Feb. 11, 2010 by Catherine O'Neill

EPA Chides Polluters for Downplaying Risk From Portland Harbor Superfund Site; Still, Must Honor Fishing Tribes' Rights

In a welcome move, EPA recently took polluters to task for their attempt to downplay the risks to human health and the environment from the Portland Harbor superfund site along the Willamette River in Portland, Oregon (h/t Oregonian for noting the EPA action). As part of the cleanup effort for the site, the polluters, known as the Lower Willamette Group (LWG), had agreed to conduct an assessment of the risks posed by the contaminants there. This risk assessment will serve as the basis for determining vital questions about cleanup at the site, including the degree to which the contaminants will be remediated and the extent to which health risks will actually be reduced. Because the members of the LWG will likely have to foot much of the cleanup bill, it's unsurprising that they sought to lowball the risks to humans and the environment: the lower the risks at a site, the less expansive – and less expensive – a cleanup is likely to be. Any such tendencies are meant to be kept in check by the EPA however, which oversees LWG’s risk assessment and, in the end, sets the standards for the Portland Harbor site. To its credit, EPA …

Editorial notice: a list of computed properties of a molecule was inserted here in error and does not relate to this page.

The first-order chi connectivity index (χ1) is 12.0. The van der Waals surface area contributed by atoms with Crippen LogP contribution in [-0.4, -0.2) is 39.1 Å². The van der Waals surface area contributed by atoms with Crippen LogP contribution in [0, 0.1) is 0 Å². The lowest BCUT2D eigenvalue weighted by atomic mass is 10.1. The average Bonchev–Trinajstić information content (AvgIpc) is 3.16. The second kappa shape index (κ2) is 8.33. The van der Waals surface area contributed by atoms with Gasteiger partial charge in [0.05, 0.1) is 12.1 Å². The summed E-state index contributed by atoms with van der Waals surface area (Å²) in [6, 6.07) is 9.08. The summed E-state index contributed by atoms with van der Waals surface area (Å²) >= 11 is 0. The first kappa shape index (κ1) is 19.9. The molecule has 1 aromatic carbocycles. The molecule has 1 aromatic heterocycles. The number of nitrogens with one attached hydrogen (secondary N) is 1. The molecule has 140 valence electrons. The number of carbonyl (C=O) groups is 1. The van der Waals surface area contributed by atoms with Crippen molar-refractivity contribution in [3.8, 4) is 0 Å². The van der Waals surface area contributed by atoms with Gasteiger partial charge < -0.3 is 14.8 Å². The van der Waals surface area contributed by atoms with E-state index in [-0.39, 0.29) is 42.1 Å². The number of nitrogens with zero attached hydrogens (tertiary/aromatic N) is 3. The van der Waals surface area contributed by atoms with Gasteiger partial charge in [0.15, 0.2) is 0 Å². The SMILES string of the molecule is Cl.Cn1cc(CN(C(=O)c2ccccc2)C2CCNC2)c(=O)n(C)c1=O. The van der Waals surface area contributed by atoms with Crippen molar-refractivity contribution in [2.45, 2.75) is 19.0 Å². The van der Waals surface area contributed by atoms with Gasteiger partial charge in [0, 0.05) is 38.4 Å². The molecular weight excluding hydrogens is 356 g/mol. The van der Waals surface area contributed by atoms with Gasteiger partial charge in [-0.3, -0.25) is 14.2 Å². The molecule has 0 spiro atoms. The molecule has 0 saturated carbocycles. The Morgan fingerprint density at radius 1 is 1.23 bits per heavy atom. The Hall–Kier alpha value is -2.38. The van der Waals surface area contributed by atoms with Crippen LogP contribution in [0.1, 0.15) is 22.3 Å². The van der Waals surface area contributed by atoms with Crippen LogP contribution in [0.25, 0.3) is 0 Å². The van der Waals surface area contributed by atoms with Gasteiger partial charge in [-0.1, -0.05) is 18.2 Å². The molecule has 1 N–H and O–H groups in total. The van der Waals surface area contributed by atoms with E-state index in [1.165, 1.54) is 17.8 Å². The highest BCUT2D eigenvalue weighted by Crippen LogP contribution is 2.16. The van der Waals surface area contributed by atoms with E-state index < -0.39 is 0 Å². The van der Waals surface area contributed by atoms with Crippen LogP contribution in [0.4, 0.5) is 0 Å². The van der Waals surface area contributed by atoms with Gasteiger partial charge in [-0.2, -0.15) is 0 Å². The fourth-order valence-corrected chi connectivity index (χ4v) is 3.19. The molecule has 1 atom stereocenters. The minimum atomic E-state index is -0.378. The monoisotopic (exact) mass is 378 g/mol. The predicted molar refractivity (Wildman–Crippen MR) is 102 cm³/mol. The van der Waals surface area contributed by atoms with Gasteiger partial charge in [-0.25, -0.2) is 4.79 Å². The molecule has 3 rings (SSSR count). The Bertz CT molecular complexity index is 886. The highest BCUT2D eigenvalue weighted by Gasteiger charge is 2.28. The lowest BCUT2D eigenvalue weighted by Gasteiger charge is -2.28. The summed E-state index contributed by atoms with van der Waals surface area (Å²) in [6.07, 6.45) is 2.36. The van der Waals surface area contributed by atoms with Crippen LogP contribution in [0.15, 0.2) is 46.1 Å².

Oct. 26, 2009 by Catherine O'Neill

Three recent developments in the saga of efforts to regulate mercury emissions from coal-fired utilities are significant. Early last week, Michigan became the twenty-third state to require coal-fired utilities within its jurisdiction to reduce their mercury emissions. Michigan’s regulation requires these sources to cut mercury emissions by 90% by 2015. Then, on Thursday, the EPA reached a settlement with environmental groups who had sued the agency for failing to act to regulate mercury emissions. In the agreement (see NYTimes also), the EPA pledged to set standards for mercury and a number of other toxics by late 2011.

The EPA and Michigan announcements come on the heels of a Government Accountability Office (GAO) report released early this month indicating that coal-fired power plants across the nation have achieved substantial reductions in emissions of this toxic air pollutant. The GAO report, Clean Air Act: Mercury Control Technologies at …

Oct. 16, 2009 by Catherine O'Neill

With some fanfare, the EPA announced last week that it has selected a cleanup strategy for the Palos Verdes Shelf (PVS) Superfund Site off the coast of southern California – an area that has been termed “ the world’s largest DDT dump.” The EPA touts its plan as “a major milestone” that puts the site “on the road to remediation.” Nowhere, however, does EPA mention that this road is longer and more tortuous than it could or should have been. As I elaborated in an earlier entry, EPA’s selected remedy (its “preferred alternative”) provides for capping a much smaller area of contaminated sediment than another alternative EPA considered but rejected. Its selected remedy also delays the dates by which cleanup levels for DDTs and PCBs will be attained relative to the alternative – putting off until further in the future the time by which fish from the waters …